Allergic diseases are an increasing public health concern, and early life environment is critical to immune development. Maternal diet during pregnancy has been linked to offspring allergy risk. In turn, maternal diet is a potentially modifiable factor, which could be targeted as an allergy prevention strategy. In this systematic review, we focused on non-allergen-specific modifying factors of the maternal diet in pregnancy on allergy outcomes in their offspring.
We undertook a systematic review of studies investigating the association between maternal diet during pregnancy and allergic outcomes (asthma/wheeze, hay fever/allergic rhinitis/seasonal allergies, eczema/atopic dermatitis (AD), food allergies, and allergic sensitization) in offspring. Studies evaluating the effect of food allergen intake were excluded. We searched three bibliographic databases (MEDLINE, EMBASE, and Web of Science) through February 26, 2019. Evidence was critically appraised using modified versions of the Cochrane Collaboration Risk of Bias tool for intervention trials and the National Institute for Clinical Excellence methodological checklist for cohort and case-control studies and meta-analysis performed from RCTs.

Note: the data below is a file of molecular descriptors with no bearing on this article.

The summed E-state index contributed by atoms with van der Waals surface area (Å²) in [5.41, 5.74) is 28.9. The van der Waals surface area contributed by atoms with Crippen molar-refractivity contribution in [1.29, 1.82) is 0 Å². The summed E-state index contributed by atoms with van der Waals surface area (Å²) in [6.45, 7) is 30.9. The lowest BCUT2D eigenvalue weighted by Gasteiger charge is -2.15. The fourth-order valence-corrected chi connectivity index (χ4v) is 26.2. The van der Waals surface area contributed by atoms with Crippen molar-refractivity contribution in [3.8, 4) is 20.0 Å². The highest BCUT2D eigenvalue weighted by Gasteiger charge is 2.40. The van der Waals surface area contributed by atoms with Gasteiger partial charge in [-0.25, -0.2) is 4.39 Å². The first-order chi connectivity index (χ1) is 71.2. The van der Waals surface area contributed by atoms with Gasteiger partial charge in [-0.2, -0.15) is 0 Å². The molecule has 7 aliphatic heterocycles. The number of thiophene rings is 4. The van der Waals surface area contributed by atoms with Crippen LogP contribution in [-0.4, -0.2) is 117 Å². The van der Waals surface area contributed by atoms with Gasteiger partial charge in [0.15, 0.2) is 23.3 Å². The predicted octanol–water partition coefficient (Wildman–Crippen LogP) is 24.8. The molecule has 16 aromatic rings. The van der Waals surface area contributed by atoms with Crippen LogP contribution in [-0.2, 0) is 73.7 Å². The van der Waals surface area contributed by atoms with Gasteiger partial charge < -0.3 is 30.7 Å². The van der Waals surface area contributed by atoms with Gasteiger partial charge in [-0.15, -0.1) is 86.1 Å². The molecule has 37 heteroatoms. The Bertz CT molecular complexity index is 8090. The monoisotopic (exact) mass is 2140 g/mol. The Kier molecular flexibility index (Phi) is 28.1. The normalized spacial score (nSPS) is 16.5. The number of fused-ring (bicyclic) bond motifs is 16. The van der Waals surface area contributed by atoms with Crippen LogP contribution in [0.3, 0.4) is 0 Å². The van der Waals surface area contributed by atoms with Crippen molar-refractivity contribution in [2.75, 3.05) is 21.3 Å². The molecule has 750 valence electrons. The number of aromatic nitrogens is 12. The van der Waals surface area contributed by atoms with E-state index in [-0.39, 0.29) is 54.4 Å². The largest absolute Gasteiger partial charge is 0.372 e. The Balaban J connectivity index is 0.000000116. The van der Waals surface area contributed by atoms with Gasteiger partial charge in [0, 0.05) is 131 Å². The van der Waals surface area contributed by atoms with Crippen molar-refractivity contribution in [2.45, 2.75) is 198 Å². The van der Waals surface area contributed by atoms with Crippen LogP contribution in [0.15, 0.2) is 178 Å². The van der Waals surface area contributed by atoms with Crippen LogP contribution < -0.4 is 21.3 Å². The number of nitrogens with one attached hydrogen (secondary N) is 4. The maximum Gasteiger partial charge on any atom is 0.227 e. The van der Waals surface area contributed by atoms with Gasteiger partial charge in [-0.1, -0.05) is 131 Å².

We identified 95 papers: 17 RCTs and 78 observational (case-control, cross-sectional, and cohort) studies. Observational studies varied in design and dietary intakes and often had contradictory findings. Based on our meta-analysis, RCTs showed that vitamin D supplementation (OR: 0.72; 95% CI: 0.56-0.92) is associated with a reduced risk of wheeze/asthma. A positive trend for omega-3 fatty acids was observed for asthma/wheeze, but this did not reach statistical significance (OR: 0.70; 95% CI: 0.45-1.08). Omega-3 supplementation was also associated with a non-significant decreased risk of allergic rhinitis (OR: 0.76; 95% CI: 0.56-1.04). Neither vitamin D nor omega-3 fatty acids were associated with an altered risk of AD or food allergy.
Prenatal supplementation with vitamin D may have beneficial effects for prevention of asthma. Additional nutritional factors seem to be required for modulating the risk of skin and gastrointestinal outcomes. We found no consistent evidence regarding other dietary factors, perhaps due to differences in study design and host features that were not considered. While confirmatory studies are required, there is also a need for performing RCTs beyond single nutrients/foods.